What’s the difference between an allergy and an intolerance?

Allergies and intolerances aren’t uncommon, in fact they’re on the rise and impact many people on a daily basis.

Individuals often live with intolerances and allergies that go undiagnosed, but they can be easily identified through simple blood tests. Diagnosis via a blood test can help people take steps to reduce and avoid symptoms, ultimately improving overall quality of life.

But how do you know if you have an intolerance or an allergy? And what’s the difference?

What’s an allergy?

Allergies are thought to affect more than 1 in 4 people in the UK at some point in their lives. When an individual is allergic to something, the body has a reaction on contact, inhalation, or exposure.

Symptoms can vary in severity from:

  • Sneezing
  • Runny nose
  • Watery and itchy eyes
  • Rashes
  • Shortness of breath

To the most severe reaction of anaphylactic shock (anaphylaxis). Many individuals may mistake milder symptoms, such as sneezing and runny noses as a cold. However, if it’s frequent or persistent, it could be an allergy which can be easily diagnosed via a blood test.

Common allergies include:

  • Grass and pollen (hay fever)
  • Dust mites
  • Animals
  • Medicines
  • Latex
  • Mould
  • Foods

What’s an intolerance?

Intolerance applies to foods. An intolerance means you have difficulty digesting certain foods. The difficulty digesting food, can cause unpleasant physical reactions which tend to start within hours of ingestion.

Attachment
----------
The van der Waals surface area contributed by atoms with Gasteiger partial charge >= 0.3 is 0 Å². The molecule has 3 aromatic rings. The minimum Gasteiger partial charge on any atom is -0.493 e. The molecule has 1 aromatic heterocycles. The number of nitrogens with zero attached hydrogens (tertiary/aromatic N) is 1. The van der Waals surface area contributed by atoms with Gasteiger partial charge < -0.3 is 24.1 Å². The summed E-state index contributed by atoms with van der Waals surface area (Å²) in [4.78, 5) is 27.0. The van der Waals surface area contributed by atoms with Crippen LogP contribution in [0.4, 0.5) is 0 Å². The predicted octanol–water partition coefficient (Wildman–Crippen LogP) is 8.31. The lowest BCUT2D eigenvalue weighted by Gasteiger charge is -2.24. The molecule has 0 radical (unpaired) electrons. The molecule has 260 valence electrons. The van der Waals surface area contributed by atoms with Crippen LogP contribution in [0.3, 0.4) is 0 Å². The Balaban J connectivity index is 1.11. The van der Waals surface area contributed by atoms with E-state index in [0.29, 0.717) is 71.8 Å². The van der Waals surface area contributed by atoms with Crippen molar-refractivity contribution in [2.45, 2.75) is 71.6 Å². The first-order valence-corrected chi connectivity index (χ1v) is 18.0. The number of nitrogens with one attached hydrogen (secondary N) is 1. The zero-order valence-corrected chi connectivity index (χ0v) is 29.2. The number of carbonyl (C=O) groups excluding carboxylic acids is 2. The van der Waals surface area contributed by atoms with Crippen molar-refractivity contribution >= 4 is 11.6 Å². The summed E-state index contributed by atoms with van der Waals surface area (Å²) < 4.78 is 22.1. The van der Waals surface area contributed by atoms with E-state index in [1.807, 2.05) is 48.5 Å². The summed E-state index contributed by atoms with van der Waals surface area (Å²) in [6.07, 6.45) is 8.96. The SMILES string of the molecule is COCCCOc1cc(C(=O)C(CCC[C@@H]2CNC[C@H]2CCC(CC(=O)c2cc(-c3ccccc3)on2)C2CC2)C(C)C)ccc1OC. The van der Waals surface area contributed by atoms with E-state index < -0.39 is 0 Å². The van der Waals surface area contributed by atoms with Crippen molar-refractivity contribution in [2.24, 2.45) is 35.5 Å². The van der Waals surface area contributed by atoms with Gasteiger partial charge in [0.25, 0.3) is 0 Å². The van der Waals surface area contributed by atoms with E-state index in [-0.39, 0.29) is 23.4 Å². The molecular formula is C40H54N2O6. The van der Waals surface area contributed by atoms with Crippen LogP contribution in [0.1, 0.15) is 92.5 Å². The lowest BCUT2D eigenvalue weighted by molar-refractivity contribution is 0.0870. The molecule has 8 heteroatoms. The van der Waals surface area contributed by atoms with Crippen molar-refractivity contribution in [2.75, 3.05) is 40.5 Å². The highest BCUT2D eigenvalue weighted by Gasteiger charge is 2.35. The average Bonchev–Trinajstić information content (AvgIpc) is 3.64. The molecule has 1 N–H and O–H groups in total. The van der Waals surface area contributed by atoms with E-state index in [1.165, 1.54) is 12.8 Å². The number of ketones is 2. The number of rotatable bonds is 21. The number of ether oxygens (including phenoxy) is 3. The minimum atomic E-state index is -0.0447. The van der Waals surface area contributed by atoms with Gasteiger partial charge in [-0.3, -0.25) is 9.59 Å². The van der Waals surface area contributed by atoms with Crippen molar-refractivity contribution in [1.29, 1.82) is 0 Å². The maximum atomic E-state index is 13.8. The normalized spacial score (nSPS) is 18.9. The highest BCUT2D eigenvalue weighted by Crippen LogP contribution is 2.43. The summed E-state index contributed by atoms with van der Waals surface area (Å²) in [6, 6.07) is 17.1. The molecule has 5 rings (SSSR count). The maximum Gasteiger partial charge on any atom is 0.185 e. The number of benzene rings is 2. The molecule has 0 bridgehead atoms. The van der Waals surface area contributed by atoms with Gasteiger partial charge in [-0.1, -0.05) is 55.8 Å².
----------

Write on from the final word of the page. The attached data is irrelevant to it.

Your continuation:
Symptoms include:

  • Stomach pain
  • Bloating and discomfort
  • Itching
  • Flatulence
  • Diarrhoea

Common intolerances include:

  • Dairy
  • Egg
  • Nut
  • Yeast
  • Gluten*

*An intolerance to gluten differs from Coeliac disease. Coeliac disease is a condition where your immune systems attacks tissue when gluten is consumed, causing long-term harm.

What are the key differences between a food allergy and an intolerance?

A food allergy involves your immune system. Your immune system treats proteins found in the problem food as a threat, triggering symptoms.

Allergy symptoms happen rapidly and even occur after exposure to a small amount or even traces of food. Allergic reactions can be life threatening and trigger anaphylaxis.

Whereas with a food intolerance, your immune system isn’t involved, symptoms tend to happen gradually, and larger amounts of problem food cause the reaction. Intolerances aren’t considered a threat to your life, but allergies can be.

What can I do to identify and manage an allergy?

As we’ve already flagged, allergies can be identified via blood tests. It’s often mistaken that all allergies are developed in childhood, but you can develop an allergy at any point in your life.

Once you know what you’re allergic to, you can actively take steps to avoid the source of your allergies, you can also take tablets to ease persistent symptoms.

These small adjustments can make a big impact on your daily life, helping you manage symptoms and feel like you’re in control of your allergy.

What can I do to identify and manage an intolerance?

Intolerance identification is normally achieved through a process of elimination and monitoring. If you suspect a certain food group is causing you discomfort, you can take steps to cut it out and track whether or not your symptoms improve.

It can be difficult to pinpoint exactly what you’re intolerant to, so a first step could be checking whether it’s an allergy with a blood test.

Once you’ve completely ruled out allergy, you could start eliminating certain food groups and ingredients, make notes on any reactions (or lack of) and actively track how you’re feeling.

Ready to complete your allergy test?

We offer a range of health assessments including an allergy test with 300 markers. Your blood will be analysed against 300 different substances, including some of the most common allergens. Find out more and book here.